The breed has an explosive amount of energy indoor and therefore requires special exercise routines. Without proper care, Siberian huskies can be destructive.

Originally developed as sled dogs (some are used for this purpose today), Huskies are a pretty remarkable breed with an impressive ability to learn new things.

The downside is that now and then, they use that staggering intelligence to learn annoying stuff. Even on a leash, they are not overly eager to please their handler.

3 Labrador Retriever

One of America’s most popular breeds, the Labrador retriever, is a descendant of fishing dogs. In the past, they earned their keep by helping fishers fetch ropes, haul nets, and retrieve fish in the North Atlantic.

While today’s primary role in the field remains as hunting retrievers, they are also favorable disability assistants in many countries.

In general, Labrador retrievers are not known to be aggressive dogs.

They are not aggressive, but they can be if trained to develop hostile behavior. Like humans, every dog has a unique personality; the way a dog is trained will determine a prominent personality.

2 Boxer

Although categorized under the “Working Group” by the AKC, most Boxers are now family pets. Because they were originally bred to be guard dogs, they still have intense energy levels and require plenty of exercises.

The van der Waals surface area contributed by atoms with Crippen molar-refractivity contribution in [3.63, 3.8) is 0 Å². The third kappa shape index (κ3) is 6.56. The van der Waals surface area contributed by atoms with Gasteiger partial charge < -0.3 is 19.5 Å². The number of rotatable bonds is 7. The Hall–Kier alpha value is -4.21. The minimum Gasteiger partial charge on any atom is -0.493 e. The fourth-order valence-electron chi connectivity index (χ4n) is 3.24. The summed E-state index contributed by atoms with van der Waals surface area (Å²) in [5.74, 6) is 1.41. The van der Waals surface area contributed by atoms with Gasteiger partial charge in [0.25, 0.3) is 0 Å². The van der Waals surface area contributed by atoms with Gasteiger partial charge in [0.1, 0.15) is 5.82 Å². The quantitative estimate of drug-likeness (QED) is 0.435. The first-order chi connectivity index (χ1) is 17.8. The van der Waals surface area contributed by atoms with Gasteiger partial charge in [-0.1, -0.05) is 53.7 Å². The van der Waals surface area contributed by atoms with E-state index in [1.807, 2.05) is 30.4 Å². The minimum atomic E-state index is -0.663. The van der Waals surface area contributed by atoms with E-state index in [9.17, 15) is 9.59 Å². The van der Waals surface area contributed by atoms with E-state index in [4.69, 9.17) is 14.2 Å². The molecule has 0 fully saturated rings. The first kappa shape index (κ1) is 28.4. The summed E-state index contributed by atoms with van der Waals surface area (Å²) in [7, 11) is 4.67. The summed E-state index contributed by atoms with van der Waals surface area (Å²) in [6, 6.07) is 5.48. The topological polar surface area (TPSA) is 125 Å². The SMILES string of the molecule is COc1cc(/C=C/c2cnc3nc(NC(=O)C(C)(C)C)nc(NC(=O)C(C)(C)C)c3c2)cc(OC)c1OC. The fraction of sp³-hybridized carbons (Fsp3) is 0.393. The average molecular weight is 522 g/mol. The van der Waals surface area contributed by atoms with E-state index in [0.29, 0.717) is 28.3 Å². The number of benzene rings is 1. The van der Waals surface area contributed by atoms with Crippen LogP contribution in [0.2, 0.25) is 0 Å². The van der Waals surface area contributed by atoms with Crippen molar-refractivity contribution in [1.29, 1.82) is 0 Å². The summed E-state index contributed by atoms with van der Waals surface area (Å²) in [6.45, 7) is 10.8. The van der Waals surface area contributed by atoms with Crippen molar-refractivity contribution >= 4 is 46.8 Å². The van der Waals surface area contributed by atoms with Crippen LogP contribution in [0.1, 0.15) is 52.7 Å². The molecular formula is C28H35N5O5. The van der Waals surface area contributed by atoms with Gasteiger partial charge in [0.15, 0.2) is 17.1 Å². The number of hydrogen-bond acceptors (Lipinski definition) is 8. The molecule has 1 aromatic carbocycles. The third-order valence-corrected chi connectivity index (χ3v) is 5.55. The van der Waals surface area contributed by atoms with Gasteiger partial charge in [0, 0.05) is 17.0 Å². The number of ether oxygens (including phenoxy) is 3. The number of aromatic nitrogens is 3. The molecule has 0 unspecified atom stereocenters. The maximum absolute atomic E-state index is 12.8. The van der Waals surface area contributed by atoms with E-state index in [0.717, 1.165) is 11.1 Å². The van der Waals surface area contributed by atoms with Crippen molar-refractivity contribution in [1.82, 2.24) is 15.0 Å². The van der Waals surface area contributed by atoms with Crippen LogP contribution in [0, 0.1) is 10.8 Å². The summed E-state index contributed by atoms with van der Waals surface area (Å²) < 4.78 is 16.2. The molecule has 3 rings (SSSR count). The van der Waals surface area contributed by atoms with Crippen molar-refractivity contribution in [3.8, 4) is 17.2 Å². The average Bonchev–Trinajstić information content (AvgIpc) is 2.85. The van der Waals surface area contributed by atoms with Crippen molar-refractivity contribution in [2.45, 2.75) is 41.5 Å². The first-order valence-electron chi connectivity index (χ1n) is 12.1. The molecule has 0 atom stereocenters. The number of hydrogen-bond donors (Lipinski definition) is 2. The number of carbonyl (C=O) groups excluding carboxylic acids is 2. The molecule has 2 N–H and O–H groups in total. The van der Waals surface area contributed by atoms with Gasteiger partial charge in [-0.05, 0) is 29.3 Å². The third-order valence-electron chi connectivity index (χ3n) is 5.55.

It has been well-established that Boxers are eager to show their love and faithfulness to their masters. They are harmless in the family but can display aggressive behavior toward strangers.

Boxers are not aggressive by nature, although their instinct as guardians never really disappears. Just like all fogs, socialization will help turn down the unfriendly manner.

1 Doberman Pinscher

Bred to be personal protection dogs, Dobermans are naturally intimidating and fearless.

They will not hesitate to defend their masters from potential threats, including from other dogs. As vicious as they might be, Dobermans are sufficiently restrained and obedient.

Modern breeders have successfully tone down the aggressive side of the characteristics. Unfortunately, Dobermans have long been stereotyped as a hostile breed.

They are formidable guardians, alright, but at the same time gentle and loving dogs, the kind of pets that never go looking for troubles.